Expanding the Taltson Hydroelectric facility will increase the availability of clean, renewable energy to help the Northwest Territories reduce its reliance on diesel, helping to reduce the cost of living for our residents and allowing the territory to meet its commitments under the Pan-Canadian Framework on Clean Growth and Climate Change.

Advancing Taltson supports key components under the 2030 Energy Strategy, which has been developed to guide the development of secure, affordable, and sustainable energy for transportation, heat and electricity, support energy efficiency and conservation, and promote renewable and alternative energy solutions.

While the potential benefits of Taltson are still several years away, the Government of the Northwest Territories and Canada are also addressing more immediate energy needs. Last October, we were pleased to announce the investment of $23 million under the Low Carbon Energy Leadership Fund for a number of initiatives that will support implementation of the Government of the Northwest Territories' 2030 Energy Strategy, including energy retrofits for public housing, energy retrofits for marine transportation vessels and ferries, and active forestry carbon sequestration.

This funding will also support a four-year $1.8 million government greenhouse gas grant program designed to support emissions reduction projects and initiatives undertaken by Northwest Territories community governments, municipalities, and Indigenous governments.

The Low Carbon Energy Leadership Fund investment is also being used to enhance programming offered by the Arctic Energy Alliance and to introduce new programs, including support for energy upgrades for owners of older, less efficient homes and low-income homeowners. Funding will also be available to support NGOs for energy retrofits.

Mr. Speaker, the upcoming sitting will be a busy one. We have a lot of work on our table, including consideration of the 2019-2020 Main Estimates and important new legislation to support the responsible management of Northwest Territories land, environment, and resources, protect the health of our residents, and support their education.

While this looks like a lot, it is important to remember that we have already accomplished a lot as Members of the 18th Legislative Assembly. We have already demonstrated that we can do good work together. Mr. Speaker, I seek unanimous consent to conclude my statement.

---Unanimous consent granted

Let's build on this success and our commitment to working together on behalf of the people of the Northwest Territories as we embark on our final budget session together. Thank you, Mr. Speaker.

Minister's Statement 131-18(3): February 2019 Sessional Statement
Ministers' Statements

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The Speaker Jackson Lafferty

Masi. Ministers' statements. Minister of Finance.

Minister's Statement 132-18(3): Notice of Budget Address
Ministers' Statements

Page 4707

Robert C. McLeod Inuvik Twin Lakes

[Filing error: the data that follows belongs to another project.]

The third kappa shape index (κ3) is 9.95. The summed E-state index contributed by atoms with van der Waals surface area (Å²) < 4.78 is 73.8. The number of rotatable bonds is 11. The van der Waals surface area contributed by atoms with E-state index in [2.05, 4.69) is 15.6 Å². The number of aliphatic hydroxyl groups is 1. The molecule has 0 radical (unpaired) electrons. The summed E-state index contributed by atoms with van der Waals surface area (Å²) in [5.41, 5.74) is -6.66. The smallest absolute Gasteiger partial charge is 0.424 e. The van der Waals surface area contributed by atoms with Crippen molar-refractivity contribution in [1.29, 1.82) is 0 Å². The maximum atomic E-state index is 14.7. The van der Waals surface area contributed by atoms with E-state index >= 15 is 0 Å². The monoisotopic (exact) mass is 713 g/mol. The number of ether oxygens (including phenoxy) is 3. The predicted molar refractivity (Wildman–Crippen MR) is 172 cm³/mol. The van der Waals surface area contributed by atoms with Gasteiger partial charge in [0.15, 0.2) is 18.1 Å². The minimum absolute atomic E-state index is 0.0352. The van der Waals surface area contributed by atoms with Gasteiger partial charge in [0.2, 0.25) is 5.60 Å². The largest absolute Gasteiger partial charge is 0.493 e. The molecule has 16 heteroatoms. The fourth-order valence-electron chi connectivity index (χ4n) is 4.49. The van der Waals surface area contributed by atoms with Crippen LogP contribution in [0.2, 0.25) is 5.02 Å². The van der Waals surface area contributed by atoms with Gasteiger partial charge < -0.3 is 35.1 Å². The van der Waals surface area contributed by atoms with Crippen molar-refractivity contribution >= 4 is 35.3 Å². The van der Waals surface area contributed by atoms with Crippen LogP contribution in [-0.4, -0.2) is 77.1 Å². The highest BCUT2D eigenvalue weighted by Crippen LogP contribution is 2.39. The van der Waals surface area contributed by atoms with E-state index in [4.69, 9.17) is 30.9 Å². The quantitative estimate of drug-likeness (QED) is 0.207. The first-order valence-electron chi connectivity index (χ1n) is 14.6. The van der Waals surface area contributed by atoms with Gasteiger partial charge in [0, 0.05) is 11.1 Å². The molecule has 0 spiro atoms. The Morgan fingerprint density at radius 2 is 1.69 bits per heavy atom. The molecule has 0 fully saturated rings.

Thank you, Mr. Speaker. Mr. Speaker, I give notice that I will deliver the budget address on Wednesday, February 6, 2019. Thank you, Mr. Speaker.

Minister's Statement 132-18(3): Notice of Budget Address
Ministers' Statements

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The Speaker Jackson Lafferty

Masi. Ministers' statements. Member for Kam Lake.

Minister's Statement 132-18(3): Notice of Budget Address
Ministers' Statements

Page 4707

Kieron Testart Kam Lake

Thank you, Mr. Speaker. I move, seconded by the honourable Member for Tu Nedhe-Wiilideh, that, pursuant to rule 36(3), the Minister's statement delivered previously by the Honourable Premier, February 2019 Sessional Statement, be moved into Committee of the Whole for consideration later today. Thank you, Mr. Speaker.

Minister's Statement 132-18(3): Notice of Budget Address
Ministers' Statements

Page 4707

The Speaker Jackson Lafferty

Masi. The motion is in order. To the motion.

Minister's Statement 132-18(3): Notice of Budget Address
Ministers' Statements

Page 4707

Some Hon. Members


Minister's Statement 132-18(3): Notice of Budget Address
Ministers' Statements

Page 4707

The Speaker Jackson Lafferty

Question has been called. All those in favour? All those opposed?


The motion is carried. The sessional statement delivered by the Premier will now be before Committee of the Whole. Masi.

Item 3, Members' statements. Member for Nunakput.

2019 IRC Election
Members' Statements

Page 4707

Herbert Nakimayak Nunakput

Quyanainni, Mr. Speaker. Welcome back, colleagues.

Mr. Speaker, the 2019 IRC Election for IRC Chair and CEO All Candidates Forum took place on Monday, January 28th, in Inuvik, with all 42 directors from the six Inuvialuit communities of Aklavik, Inuvik, Paulatuk, Sachs Harbour, Tuktoyaktuk, and Ulukhaktok in attendance. The event was broadcast live on Facebook and brought many of the issues that we face as a people to light, as well as all of the achievements over the last three years, looking outward to where we would like to be in the future as we make decisions for our children, our grandchildren, and future generations.